Kith and Kin

In 1968, when David is twenty-two, his mother, Bethany, a single parent, dies. Among her effects he finds a letter, ‘To my dearest David.’ Until then, all David knew was that his father, Richard, died before he was born. He had no idea that Reg, his father’s brother, had murdered him. Shock throws David into a rage of an intensity he never thought possible. He finally understands why he hasn’t an extended family and why he and his mother took on the world alone. David has no one to ask why the murder took place. 

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Sugar Loaf Mountain

Andrew, Fay and their five-year-old daughter, Sylvie, are travelling along the A40, when Sylvie looks out of the window, and asks, What’s that funny pointed hill thing?
That’s Sugar Loaf Mountain, Andrew replies.
Is it sugar? Sylvie asks.
Might be, Andrew laughs. 
Fay smiles as she drives. Are you feeling better? she asks Andrew.
Just indigestion. It’ll be those pasties we had for lunch.
Why’s it called Sugar Loaf Mountain? Sylvie asks.
Maybe Daddy can tell you a story about it at bedtime, Fay says.
Will you, Daddy? Will you?

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School’s out

In 1972, Ahmad was training to be a teacher in London where he was nourished by the many galleries and museums. Today, officially retired, Ahmad is a volunteer teacher in Tiaz, once the cultural capital of the Yemen and now on the front-line in the civil war between Saudi-backed government forces and Huthi rebels. From a distance, he stares at ‘his’ bombed out school.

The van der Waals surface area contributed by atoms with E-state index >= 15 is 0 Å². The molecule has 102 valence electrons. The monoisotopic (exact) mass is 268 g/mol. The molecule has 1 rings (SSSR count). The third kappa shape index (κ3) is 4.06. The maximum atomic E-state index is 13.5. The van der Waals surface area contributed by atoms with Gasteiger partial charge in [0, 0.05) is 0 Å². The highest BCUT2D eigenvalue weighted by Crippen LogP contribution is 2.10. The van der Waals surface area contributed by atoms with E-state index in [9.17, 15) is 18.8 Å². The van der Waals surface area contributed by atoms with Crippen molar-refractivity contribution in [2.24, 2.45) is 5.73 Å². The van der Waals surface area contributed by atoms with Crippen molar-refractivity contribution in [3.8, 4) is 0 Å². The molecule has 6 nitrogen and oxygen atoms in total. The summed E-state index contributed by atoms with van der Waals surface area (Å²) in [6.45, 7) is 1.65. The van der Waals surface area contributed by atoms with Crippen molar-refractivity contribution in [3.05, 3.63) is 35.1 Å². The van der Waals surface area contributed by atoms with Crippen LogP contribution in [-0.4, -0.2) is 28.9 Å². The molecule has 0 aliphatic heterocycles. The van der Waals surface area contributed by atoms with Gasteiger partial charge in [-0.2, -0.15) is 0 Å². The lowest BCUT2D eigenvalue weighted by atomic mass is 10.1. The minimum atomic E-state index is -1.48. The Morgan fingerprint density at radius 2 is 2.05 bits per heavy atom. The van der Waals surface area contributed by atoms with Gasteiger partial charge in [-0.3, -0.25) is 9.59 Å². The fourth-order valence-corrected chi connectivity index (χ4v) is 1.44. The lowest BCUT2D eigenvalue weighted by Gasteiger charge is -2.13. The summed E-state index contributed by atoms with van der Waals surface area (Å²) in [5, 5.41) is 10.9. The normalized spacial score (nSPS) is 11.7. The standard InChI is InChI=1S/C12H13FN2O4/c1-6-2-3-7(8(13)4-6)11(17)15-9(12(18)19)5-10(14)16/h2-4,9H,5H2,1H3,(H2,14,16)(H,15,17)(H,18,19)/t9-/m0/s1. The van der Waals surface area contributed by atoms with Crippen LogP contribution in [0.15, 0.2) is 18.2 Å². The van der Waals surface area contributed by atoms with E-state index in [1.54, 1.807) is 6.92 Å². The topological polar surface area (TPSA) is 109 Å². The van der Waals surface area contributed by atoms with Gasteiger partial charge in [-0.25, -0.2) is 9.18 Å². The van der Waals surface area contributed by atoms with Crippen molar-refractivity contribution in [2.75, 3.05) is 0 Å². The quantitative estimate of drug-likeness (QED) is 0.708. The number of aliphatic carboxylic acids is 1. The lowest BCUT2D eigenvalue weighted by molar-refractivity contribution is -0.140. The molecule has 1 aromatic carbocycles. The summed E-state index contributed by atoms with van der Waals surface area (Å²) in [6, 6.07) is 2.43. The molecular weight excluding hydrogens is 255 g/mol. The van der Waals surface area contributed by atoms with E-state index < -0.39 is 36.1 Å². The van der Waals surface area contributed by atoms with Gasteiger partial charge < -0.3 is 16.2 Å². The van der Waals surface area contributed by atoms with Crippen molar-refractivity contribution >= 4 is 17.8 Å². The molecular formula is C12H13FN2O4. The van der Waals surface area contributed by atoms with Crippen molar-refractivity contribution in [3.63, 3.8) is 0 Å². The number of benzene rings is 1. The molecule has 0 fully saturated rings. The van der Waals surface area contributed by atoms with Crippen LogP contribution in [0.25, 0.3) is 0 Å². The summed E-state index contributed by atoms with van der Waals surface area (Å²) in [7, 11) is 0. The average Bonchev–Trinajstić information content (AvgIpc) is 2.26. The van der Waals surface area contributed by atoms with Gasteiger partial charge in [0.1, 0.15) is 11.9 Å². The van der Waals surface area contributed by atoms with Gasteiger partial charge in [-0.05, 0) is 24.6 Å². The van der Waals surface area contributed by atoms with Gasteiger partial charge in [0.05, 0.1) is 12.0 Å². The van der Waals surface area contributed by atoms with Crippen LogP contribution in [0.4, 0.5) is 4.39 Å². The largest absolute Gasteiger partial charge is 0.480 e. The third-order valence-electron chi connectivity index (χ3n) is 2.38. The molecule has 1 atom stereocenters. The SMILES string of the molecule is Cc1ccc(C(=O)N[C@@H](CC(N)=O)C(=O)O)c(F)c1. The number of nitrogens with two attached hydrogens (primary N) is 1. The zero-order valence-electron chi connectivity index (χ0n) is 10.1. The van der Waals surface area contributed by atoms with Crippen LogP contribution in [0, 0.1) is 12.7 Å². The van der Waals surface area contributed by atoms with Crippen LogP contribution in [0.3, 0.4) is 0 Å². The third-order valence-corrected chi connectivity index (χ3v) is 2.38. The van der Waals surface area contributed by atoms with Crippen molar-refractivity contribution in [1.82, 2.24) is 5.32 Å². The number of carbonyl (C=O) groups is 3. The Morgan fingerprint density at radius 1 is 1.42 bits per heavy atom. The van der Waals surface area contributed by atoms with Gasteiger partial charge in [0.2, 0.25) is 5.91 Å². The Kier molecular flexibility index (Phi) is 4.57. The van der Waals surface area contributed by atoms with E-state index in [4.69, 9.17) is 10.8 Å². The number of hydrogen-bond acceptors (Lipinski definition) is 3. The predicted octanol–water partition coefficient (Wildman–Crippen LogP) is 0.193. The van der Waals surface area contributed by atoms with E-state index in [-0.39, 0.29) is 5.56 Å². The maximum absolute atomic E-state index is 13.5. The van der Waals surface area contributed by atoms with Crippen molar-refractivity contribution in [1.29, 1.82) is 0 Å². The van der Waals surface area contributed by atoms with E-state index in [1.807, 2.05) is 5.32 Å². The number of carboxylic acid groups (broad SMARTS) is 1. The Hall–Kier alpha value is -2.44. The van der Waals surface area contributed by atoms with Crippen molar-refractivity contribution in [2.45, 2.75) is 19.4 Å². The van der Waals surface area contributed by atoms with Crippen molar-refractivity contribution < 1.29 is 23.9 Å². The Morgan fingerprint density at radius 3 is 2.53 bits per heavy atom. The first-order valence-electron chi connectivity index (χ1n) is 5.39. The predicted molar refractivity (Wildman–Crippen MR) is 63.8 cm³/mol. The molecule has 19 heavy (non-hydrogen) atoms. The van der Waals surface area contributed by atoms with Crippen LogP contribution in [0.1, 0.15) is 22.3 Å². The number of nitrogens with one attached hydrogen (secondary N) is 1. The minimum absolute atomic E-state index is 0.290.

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Haunted

A snicket leads out of the rear of a cul-de-sac of 1930s semi-detached houses. Robert, aged seventy-five, has lived in number 17 for years. Recently an elderly man has been loitering in the snicket and each time Robert has tried to speak to him he’s vanished. Robert’s not alarmed but intrigued.

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Marley Lives

The south-facing elevation of Sonya’s eighteenth century house is festooned with white roses. The garden is the most visible expression of all that she holds dear as custodian of her family’s heritage. Her visiting grandchildren, Nick and Jane, play football on the immaculate lawn, and invariably but accidentally, damage her meticulously ordered herbaceous borders. Bored by Sonya’s endless carping at their lack of respect for her delphiniums, Nick and Jane refuse to visit her. She misses them and has a vivid memory of her daughter, Clair, telling her grandchildren that Granny is mad as a hatter. Sonya’s reached the point where she’s trapped in her own sad history of appearing to love objects more than people. 

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The Escape

This is my 100th 500 word story from the collection 
‘Behind the Plague Door’

It’s early morning. The sky is black. Maritime pine and eucalyptus emerge, ghostlike, from swirling clouds of white smoke which precede the imminent arrival of the fire. A high wind drives the inferno towards a large white walled and red tiled villa. 

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The Jacket

Geoffrey is proud of the home he and his late wife, Isabella, created, for themselves and their daughter, Anita. In the ten months since Isabella’s death he’s kept the three promises he made her: he’s kept a close eye on Anita, eaten three meals a day and kept himself ‘respectable’.

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